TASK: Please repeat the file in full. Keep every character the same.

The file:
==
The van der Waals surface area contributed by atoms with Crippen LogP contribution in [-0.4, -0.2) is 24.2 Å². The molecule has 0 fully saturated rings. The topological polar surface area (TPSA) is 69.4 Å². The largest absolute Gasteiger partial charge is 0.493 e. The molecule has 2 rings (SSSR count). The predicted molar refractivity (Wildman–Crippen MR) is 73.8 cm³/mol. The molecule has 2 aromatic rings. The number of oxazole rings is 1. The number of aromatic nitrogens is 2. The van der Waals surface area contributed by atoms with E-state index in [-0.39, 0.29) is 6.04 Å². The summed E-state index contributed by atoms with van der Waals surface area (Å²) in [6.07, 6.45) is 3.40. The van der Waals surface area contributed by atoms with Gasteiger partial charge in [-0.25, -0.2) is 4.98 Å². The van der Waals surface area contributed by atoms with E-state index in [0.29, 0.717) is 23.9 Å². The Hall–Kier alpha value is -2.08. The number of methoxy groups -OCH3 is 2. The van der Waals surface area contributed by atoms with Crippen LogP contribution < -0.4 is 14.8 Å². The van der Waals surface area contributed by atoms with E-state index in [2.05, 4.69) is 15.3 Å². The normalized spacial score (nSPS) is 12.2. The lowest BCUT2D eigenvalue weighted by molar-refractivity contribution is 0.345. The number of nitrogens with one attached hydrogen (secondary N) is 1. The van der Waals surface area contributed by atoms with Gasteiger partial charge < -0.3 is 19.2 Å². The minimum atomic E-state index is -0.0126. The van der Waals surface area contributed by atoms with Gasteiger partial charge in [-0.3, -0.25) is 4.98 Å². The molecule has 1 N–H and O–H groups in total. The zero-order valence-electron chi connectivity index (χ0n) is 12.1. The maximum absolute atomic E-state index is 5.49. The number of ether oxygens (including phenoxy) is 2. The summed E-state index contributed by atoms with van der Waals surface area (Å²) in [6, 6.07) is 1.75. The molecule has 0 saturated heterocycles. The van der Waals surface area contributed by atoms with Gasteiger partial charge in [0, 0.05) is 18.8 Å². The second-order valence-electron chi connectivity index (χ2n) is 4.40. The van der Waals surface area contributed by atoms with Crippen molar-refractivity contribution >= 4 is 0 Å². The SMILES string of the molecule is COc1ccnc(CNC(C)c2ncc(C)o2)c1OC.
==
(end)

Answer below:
The van der Waals surface area contributed by atoms with Crippen LogP contribution in [-0.4, -0.2) is 24.2 Å². The molecule has 0 fully saturated rings. The topological polar surface area (TPSA) is 69.4 Å². The largest absolute Gasteiger partial charge is 0.493 e. The molecule has 2 rings (SSSR count). The predicted molar refractivity (Wildman–Crippen MR) is 73.8 cm³/mol. The molecule has 2 aromatic rings. The number of oxazole rings is 1. The number of aromatic nitrogens is 2. The van der Waals surface area contributed by atoms with E-state index in [-0.39, 0.29) is 6.04 Å². The summed E-state index contributed by atoms with van der Waals surface area (Å²) in [6.07, 6.45) is 3.40. The van der Waals surface area contributed by atoms with Gasteiger partial charge in [-0.25, -0.2) is 4.98 Å². The van der Waals surface area contributed by atoms with E-state index in [0.29, 0.717) is 23.9 Å². The Hall–Kier alpha value is -2.08. The number of methoxy groups -OCH3 is 2. The van der Waals surface area contributed by atoms with Crippen LogP contribution < -0.4 is 14.8 Å². The van der Waals surface area contributed by atoms with E-state index in [2.05, 4.69) is 15.3 Å². The normalized spacial score (nSPS) is 12.2. The lowest BCUT2D eigenvalue weighted by molar-refractivity contribution is 0.345. The number of nitrogens with one attached hydrogen (secondary N) is 1. The van der Waals surface area contributed by atoms with Gasteiger partial charge < -0.3 is 19.2 Å². The minimum atomic E-state index is -0.0126. The van der Waals surface area contributed by atoms with Gasteiger partial charge in [-0.3, -0.25) is 4.98 Å². The molecule has 1 N–H and O–H groups in total. The zero-order valence-electron chi connectivity index (χ0n) is 12.1. The maximum absolute atomic E-state index is 5.49. The number of ether oxygens (including phenoxy) is 2. The summed E-state index contributed by atoms with van der Waals surface area (Å²) in [6, 6.07) is 1.75. The molecule has 0 saturated heterocycles. The van der Waals surface area contributed by atoms with Gasteiger partial charge in [0, 0.05) is 18.8 Å². The second-order valence-electron chi connectivity index (χ2n) is 4.40. The van der Waals surface area contributed by atoms with Crippen molar-refractivity contribution >= 4 is 0 Å². The SMILES string of the molecule is COc1ccnc(CNC(C)c2ncc(C)o2)c1OC.